Hepatoma Res 2016;2:300-4.10.20517/2394-5079.2016.10© 2016 OAE Publishing Inc.
Open AccessCase Report

Aggressive primary hepatic histiocytic sarcoma: case report and literature review

1Department of Pathology, Loma Linda University Medical Center, Loma Linda, CA 92354, USA

2Department of Medicine, Loma Linda University Medical Center, Loma Linda, CA 92354, USA

Correspondence Address: Dr. Anwar S. Raza, Department of Pathology, Loma Linda University Medical Center, Loma Linda, CA 92354, USA. E-mail:


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    Histiocytic sarcoma is an uncommon non-Langerhans histiocyte disorder of mature tissue histiocytes. The authors presented an example of this rare tumor in a 14-year-old girl who presented with left upper quadrant pain, loss of appetite, and weight loss. A large 18 cm × 10 cm heterogeneous solid and cystic enhancing mass was found in the left lobe of the liver. Based on the histomorphology and positivity for histiocyte-specific markers in a needle biopsy, a diagnosis of histiocytic sarcoma was made. Chemotherapy was initiated, but the tumor did not respond well, and she died about 7 weeks following initial diagnosis with multi-organ failure. At autopsy, the tumor showed extensive necrosis, with no evidence of metastatic spread. In conclusion, the diagnosis of histiocytic sarcoma is challenging, and requires a high index of suspicion, with an appropriate panel of confirmatory immunohistochemical stains. Recognition of this rare tumor is important because of its poor response to chemotherapy and high mortality.


    Histiocytic sarcoma (HS) is an extremely uncommon neoplasm with morphologic and immunophenotypic characteristics of mature histiocytes. It is believed that HS originates from monocytes/macrophages, which are critical in the processing and presentation of antigens to T cells or B cells.[1]

    Before the application of immunohistochemical techniques and the availability of molecular genetic tools, HS was occasionally diagnosed. It is now generally recognized however that the majority of the previously diagnosed HS cases are actually examples of non-Hodgkin lymphomas, most of which are diffuse large B-cell lymphoma and anaplastic large cell lymphoma.[2]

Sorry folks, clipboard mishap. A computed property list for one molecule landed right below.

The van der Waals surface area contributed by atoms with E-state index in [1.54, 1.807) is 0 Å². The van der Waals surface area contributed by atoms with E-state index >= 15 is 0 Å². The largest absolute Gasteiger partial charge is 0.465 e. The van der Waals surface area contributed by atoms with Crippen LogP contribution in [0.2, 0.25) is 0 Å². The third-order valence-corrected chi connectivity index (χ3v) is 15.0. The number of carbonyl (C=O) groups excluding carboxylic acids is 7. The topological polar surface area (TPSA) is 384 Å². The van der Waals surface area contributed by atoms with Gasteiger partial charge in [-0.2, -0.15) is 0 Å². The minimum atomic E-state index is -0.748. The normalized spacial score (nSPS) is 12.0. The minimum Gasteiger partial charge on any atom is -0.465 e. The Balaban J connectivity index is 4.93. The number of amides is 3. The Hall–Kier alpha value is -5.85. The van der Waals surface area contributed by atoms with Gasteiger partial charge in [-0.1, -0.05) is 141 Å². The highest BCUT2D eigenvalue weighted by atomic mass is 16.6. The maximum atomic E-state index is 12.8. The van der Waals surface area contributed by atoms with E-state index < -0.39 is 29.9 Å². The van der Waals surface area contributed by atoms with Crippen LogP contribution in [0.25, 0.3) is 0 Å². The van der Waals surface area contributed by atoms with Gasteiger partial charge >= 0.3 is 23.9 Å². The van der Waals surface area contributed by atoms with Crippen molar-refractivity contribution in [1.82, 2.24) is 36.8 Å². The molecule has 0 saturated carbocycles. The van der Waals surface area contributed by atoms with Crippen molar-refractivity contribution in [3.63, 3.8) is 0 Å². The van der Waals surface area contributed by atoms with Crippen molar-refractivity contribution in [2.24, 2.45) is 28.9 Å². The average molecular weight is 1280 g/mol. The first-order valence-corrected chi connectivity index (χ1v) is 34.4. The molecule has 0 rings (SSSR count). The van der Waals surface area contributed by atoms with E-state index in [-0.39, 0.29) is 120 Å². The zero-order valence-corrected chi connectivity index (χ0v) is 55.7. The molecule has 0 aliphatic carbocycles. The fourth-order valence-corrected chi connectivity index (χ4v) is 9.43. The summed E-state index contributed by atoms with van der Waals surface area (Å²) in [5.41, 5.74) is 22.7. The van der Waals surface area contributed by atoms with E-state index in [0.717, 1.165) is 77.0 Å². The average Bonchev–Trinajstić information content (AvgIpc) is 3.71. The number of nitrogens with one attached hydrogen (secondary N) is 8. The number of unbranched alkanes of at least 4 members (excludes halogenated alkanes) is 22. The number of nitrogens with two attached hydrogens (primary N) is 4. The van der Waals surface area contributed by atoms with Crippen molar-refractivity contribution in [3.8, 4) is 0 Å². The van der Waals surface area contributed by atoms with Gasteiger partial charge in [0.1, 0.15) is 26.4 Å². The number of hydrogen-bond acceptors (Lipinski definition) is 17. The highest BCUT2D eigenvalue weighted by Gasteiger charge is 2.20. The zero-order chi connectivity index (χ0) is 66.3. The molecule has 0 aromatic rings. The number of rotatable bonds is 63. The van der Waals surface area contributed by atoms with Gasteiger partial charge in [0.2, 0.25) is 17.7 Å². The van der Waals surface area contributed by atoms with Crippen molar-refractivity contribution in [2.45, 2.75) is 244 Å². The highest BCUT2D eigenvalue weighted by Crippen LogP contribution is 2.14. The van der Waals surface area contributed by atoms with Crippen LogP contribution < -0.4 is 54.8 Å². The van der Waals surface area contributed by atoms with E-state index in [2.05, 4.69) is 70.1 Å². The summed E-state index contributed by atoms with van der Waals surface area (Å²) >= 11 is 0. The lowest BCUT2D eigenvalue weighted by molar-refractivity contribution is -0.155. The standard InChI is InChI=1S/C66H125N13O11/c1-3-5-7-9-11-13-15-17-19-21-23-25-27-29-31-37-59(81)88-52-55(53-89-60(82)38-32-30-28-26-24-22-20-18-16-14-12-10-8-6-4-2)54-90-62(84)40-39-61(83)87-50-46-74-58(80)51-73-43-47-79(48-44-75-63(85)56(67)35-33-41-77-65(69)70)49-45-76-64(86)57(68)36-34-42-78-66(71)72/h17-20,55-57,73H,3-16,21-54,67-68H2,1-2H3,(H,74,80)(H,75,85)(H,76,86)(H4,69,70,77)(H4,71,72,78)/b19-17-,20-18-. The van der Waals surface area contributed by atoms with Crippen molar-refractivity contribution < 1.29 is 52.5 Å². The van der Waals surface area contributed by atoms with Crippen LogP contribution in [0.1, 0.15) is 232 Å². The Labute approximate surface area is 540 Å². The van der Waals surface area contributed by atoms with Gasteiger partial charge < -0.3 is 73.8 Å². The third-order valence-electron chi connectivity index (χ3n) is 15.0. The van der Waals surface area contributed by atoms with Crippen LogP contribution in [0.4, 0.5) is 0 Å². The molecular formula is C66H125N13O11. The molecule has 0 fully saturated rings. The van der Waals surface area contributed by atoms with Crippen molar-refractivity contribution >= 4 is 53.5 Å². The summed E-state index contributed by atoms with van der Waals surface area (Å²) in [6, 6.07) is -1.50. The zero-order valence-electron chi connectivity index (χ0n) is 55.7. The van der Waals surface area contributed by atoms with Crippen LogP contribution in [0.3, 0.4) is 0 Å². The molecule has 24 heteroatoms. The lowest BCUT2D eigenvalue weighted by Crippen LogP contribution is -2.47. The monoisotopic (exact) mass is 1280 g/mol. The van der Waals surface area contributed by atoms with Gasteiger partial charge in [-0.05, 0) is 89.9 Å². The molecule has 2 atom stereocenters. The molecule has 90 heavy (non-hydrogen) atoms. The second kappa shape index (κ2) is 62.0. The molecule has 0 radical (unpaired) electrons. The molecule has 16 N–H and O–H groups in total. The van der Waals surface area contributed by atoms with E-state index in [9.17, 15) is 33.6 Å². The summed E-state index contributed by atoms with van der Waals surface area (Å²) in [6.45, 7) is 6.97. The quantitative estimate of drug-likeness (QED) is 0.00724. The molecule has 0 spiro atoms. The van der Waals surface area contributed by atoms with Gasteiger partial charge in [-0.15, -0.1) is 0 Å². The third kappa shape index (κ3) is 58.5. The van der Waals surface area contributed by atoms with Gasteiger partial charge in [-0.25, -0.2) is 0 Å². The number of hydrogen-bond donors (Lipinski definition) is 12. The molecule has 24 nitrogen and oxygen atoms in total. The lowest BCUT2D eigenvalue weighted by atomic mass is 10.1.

HS is an extremely aggressive neoplasm and responds poorly to regular therapy; most patients die of progressive disease, in part related to the high clinical stage (stage III/IV) at presentation in the majority of patients.[3] The most common affected site of HS is in lymph nodes, followed by different extranodal locations such as the gastrointestinal tract, spleen, soft tissue and skin.

    Herein, we describe a child with an aggressive primary hepatic histiocytic sarcoma who responded poorly to multiple rounds of chemotherapy and passed away 7 weeks after initial diagnosis.

    To the best of our knowledge, only three primary hepatic HS cases have been previously reported in the English literature.[4-6] Recognition of this type of rare tumor is important, due to its limited responsiveness to conventional chemotherapy and high mortality.

    Case report

    A 14-year-old previously healthy young girl presented with left upper quadrant pain, loss of appetite and weight loss for one month. An abdominal ultrasound showed a large heterogeneous solid and cystic appearing mass in the mid abdomen, measuring 18.3 cm × 10 cm, arising from the liver with associated mass effect and surrounding increased vascularity. Computed tomography (CT) scan of the abdomen and pelvis and magnetic resonance imaging revealed similar findings, with marked regional mass effect, including on the hepatic inferior vena cava and stomach, with extracapsular extension into the left upper quadrant [Figure 1].

    Figure 1. Abdominal magnetic resonance imaging (A: coronal; B: axial) revealed an 18.3 cm large heterogeneous enhancing mass with cystic components arising from the left hepatic lobe with associated mass effect

    Laparoscopic liver needle biopsy was performed and showed a tumor of primarily epithelioid cells with areas of spindling also present. The lesional cells contained abundant eosinophilic cytoplasm and nuclei with open vesicular chromatin and prominent nucleoli. Prominent nuclear pleomorphism and elevated mitotic index were also identified [Figure 2]. A subsequent perihepatic fine needle aspiration biopsy and cell block of the tumor similarly showed a poorly differentiated neoplasm with epithelioid and spindle cell features in a background of fibrin and blood [Figure 3].

    Figure 2. (A) Tumor cells comprising of primarily epithelioid cells with abundant eosinophilic cytoplasm, pleomorphic nuclei with open vesicular chromatin and prominent nucleoli; (B) Mitotic figures were easily found in the tumor. HE, ×40